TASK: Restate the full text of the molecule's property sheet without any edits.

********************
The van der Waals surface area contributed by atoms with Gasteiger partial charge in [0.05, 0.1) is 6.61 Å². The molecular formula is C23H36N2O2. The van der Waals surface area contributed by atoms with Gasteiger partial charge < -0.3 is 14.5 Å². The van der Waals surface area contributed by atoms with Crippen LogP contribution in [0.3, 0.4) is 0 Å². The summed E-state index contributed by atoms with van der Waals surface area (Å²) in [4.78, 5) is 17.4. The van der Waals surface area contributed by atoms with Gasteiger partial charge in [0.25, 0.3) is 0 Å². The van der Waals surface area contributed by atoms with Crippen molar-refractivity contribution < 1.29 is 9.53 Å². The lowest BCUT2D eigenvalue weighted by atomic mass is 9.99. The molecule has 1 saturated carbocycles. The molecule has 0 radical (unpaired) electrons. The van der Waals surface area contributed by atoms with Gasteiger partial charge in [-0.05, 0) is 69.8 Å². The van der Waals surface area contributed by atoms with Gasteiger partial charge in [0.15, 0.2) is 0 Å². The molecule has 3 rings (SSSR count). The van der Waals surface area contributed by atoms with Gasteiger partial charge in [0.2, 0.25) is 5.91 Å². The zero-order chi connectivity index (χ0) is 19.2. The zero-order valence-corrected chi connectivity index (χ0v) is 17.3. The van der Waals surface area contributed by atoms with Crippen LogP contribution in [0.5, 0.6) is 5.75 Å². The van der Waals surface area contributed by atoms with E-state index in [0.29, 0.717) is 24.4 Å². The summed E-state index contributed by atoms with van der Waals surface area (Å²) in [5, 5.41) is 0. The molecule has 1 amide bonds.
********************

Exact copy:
The van der Waals surface area contributed by atoms with Gasteiger partial charge in [0.05, 0.1) is 6.61 Å². The molecular formula is C23H36N2O2. The van der Waals surface area contributed by atoms with Gasteiger partial charge < -0.3 is 14.5 Å². The van der Waals surface area contributed by atoms with Crippen LogP contribution in [0.3, 0.4) is 0 Å². The summed E-state index contributed by atoms with van der Waals surface area (Å²) in [4.78, 5) is 17.4. The van der Waals surface area contributed by atoms with Gasteiger partial charge in [0.25, 0.3) is 0 Å². The van der Waals surface area contributed by atoms with Crippen molar-refractivity contribution < 1.29 is 9.53 Å². The lowest BCUT2D eigenvalue weighted by atomic mass is 9.99. The molecule has 1 saturated carbocycles. The molecule has 0 radical (unpaired) electrons. The van der Waals surface area contributed by atoms with Gasteiger partial charge in [-0.05, 0) is 69.8 Å². The van der Waals surface area contributed by atoms with Gasteiger partial charge in [0.15, 0.2) is 0 Å². The molecule has 3 rings (SSSR count). The van der Waals surface area contributed by atoms with Gasteiger partial charge in [0.2, 0.25) is 5.91 Å². The zero-order chi connectivity index (χ0) is 19.2. The zero-order valence-corrected chi connectivity index (χ0v) is 17.3. The van der Waals surface area contributed by atoms with Crippen LogP contribution in [0.5, 0.6) is 5.75 Å². The van der Waals surface area contributed by atoms with E-state index in [0.29, 0.717) is 24.4 Å². The summed E-state index contributed by atoms with van der Waals surface area (Å²) in [5, 5.41) is 0. The molecule has 1 amide bonds.